Permanently Unplugged

Tom explores the ramifications of Electronic Arts' removal of online support for certain games.


Electronic Arts has control issues.

Consumers have been at war with publishers the last few years. Through online passes, downloadable content, preorder bonuses, and other such nonsense, we've become accustomed to the nickel-and-diming it takes to play the latest games. But once we go through all the hoops, we should be able to play what we purchased for as long as we want. Yesterday, Electronic Arts announced that it is once again depriving us of this most basic element of the publisher/consumer relationship. We have no guarantee that our purchases will be backed up down the road, and I find that downright sickening.

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Guess which fighter represents EA and which consumers.

More than a dozen EA games are going to have their online plug pulled. The list includes Burnout Revenge, Create, and other games that have a strong online component. The specific games that were cut is not the point, though. It's a problem no matter which games lose their online functionality. Money is the bottom line, and Electronic Arts doesn't believe it's worth investing resources into smaller user bases. Not only is the matter of community size completely irrelevant to people who want to play the games they purchased, but it's a problem that Electronic Arts brought on itself.

Microsoft runs the servers for the vast majority of Xbox 360 games. Publishers pay a fee for this privilege, and then Microsoft ensures that the online components function appropriately. But Electronic Arts doesn't want to relinquish control to another company--you have to log in to EA's servers to enjoy online festivities. Although this is an annoyance, the situation is still acceptable. EA wants to have direct control over its products and has assumed the financial obligation that this entails. In fact, if you read the user agreement that comes with every game, you can see that EA is legally allowed to cut online service. However, this isn't an issue about rights; it's about responsibilities. And when push comes to shove, EA has walked away from its duties.

We have no guarantee that our purchases will be backed up down the road, and I find that downright sickening.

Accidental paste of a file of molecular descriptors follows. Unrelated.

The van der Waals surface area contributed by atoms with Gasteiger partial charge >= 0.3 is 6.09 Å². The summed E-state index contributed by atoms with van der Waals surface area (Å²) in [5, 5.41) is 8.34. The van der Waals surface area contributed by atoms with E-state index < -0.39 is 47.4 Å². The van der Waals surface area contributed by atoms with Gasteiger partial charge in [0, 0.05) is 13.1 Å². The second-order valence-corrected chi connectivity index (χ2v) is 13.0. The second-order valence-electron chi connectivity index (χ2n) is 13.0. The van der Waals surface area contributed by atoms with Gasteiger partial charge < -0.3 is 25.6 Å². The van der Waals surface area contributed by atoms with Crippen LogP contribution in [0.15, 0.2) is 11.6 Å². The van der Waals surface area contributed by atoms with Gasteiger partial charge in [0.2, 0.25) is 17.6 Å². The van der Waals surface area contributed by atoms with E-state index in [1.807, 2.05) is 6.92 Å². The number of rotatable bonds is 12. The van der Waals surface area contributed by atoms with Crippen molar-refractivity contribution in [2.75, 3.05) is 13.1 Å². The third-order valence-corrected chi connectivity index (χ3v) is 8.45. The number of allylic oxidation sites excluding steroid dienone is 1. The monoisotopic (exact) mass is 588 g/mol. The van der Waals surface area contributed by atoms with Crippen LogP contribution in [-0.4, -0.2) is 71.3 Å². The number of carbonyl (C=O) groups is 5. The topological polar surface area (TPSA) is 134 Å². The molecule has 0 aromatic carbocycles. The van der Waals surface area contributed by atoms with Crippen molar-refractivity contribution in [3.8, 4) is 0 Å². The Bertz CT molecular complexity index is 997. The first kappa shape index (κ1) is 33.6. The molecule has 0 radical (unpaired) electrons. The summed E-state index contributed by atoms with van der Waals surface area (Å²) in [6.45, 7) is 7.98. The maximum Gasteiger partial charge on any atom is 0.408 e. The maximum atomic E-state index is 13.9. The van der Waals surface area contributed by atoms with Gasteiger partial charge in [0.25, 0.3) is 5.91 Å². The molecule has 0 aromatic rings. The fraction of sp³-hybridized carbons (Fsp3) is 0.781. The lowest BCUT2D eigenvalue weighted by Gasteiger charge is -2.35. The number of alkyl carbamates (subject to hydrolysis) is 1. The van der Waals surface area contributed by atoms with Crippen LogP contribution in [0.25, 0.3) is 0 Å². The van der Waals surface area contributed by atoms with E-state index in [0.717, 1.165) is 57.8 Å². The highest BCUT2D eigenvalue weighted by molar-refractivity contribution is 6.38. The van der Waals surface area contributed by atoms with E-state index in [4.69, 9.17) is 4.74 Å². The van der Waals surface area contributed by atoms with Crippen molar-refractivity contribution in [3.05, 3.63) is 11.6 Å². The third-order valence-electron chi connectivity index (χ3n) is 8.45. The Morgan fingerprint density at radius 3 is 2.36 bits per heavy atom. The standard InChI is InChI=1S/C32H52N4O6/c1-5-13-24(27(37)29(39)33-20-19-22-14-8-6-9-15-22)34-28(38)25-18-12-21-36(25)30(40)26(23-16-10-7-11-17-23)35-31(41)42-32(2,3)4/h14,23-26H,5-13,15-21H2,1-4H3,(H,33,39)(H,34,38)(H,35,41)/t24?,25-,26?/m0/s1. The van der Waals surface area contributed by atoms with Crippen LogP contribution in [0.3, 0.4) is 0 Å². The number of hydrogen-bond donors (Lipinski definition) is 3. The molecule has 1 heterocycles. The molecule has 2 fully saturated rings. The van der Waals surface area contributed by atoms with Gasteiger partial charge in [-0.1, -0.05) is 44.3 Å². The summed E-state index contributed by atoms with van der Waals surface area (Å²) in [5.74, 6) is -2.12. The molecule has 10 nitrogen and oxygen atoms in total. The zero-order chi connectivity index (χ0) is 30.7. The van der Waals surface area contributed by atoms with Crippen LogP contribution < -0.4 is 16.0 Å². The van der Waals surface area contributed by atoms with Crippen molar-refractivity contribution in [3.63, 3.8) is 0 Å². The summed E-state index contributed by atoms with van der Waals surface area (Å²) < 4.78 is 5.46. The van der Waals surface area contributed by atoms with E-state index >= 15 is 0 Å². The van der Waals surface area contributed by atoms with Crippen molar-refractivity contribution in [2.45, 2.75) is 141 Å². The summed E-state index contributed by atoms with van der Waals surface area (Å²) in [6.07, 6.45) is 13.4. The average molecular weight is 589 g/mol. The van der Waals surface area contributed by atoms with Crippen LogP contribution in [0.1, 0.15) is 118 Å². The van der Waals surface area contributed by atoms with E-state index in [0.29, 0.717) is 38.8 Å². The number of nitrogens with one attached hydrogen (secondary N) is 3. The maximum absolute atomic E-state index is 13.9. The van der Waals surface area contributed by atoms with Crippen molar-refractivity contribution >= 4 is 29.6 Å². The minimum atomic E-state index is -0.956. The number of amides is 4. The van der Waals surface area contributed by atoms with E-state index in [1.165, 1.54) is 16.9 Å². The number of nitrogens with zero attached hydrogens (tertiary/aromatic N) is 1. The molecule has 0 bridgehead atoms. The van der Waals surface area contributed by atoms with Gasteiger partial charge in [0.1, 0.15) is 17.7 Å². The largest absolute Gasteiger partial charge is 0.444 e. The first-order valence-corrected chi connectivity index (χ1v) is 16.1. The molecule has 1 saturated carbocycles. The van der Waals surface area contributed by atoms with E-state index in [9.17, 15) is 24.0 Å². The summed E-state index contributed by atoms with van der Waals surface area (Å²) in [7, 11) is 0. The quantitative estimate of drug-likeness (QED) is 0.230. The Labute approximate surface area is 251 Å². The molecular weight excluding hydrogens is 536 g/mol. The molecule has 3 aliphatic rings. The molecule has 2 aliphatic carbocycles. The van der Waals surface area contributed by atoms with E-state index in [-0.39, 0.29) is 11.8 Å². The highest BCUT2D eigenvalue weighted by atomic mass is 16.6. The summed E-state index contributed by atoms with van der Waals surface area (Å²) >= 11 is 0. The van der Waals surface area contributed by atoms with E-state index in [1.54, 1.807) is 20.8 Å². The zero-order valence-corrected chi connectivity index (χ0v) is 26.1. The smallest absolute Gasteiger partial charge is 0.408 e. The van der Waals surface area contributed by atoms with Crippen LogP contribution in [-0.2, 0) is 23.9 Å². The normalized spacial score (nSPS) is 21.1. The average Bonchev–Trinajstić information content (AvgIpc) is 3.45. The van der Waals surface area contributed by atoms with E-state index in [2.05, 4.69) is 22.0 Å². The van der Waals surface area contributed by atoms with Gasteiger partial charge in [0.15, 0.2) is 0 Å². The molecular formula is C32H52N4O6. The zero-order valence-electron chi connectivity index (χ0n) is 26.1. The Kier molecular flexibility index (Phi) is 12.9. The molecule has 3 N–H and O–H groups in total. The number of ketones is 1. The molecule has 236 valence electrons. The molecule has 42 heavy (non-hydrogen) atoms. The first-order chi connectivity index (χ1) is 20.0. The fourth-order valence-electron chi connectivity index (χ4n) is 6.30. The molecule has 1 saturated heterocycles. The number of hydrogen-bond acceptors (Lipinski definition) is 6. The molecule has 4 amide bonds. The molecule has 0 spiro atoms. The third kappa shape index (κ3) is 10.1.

In a statement released yesterday, Electronic Arts explained that the affected games make up less than 1 percent of its active user base. That sounds like a small number, but then you have to consider that there are millions of copies of EA-published games out there. That 1 percent could represent a sizable number of players. But even if just a handful of individuals want to team up in the downloadable adventure Spare Parts (released just 14 months ago), shouldn't they have that option? If online play is a part of the package, stripping it away dilutes the experience.

Just as troubling, one of the affected games requires an online pass to experience multiplayer. EA Sports MMA (released 17 months ago) required an extra fee (if you bought it used) to get the whole game. And now its online portion is being cut. What happens to the people who shelled out $10? One of the reasons it was possible for players to accept the idea of an online pass in the first place is that the fee presumably went toward server costs. Well, that theory has certainly been debunked. Why would anyone willfully shell out extra money to go online when that ability could be yanked at a moment's notice?

There's a chance that you, like me, don't often go online with your games. However, don't think that you're exempt from this practice just because you'd rather dive into a single-player adventure. The Saboteur (a darn good World War II espionage game) has had some of its content cut. Granted, The Midnight Club (The Saboteur's online content) was mostly the source of cheap titillation, but that's beside the point. If you paid for that game, you should have access to every element of it. Electronic Arts has ensured that such a basic principle should not be assumed anymore.

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You can share your imagination in Create. Or at least you could before.

The question remains: How far is EA willing to go? You might scoff at this article now because you have yet to be impacted. Maybe you play Battlefield 3 every weekend with your friends. Considering the popularity of that military game, you have no worry of online being removed today. But how long will that last? As sequels trickle out and the user base dwindles, there's less incentive for Electronic Arts to continue support. When a few thousand steadfast players continue playing Battlefield 3 instead of moving on to newer entries in the series, EA could pull the plug on your fun. We have no idea when it will decide to remove online capabilities, and we have little recourse when it happens.

Ultimately, the only power we have is the money in our wallets. Electronic Arts is directly responsible for one of my favorite franchises (Mass Effect) and has published incredible and decidedly niche games that many publishers wouldn't have taken a risk on in the first place (Alice: Madness Returns and Shadows of the Damned). I love certain things that EA does. But seeing its arrogant disregard for its fan base gives me pause. It's hard to support a company that doesn't support you.

The products discussed here were independently chosen by our editors. GameSpot may get a share of the revenue if you buy anything featured on our site.

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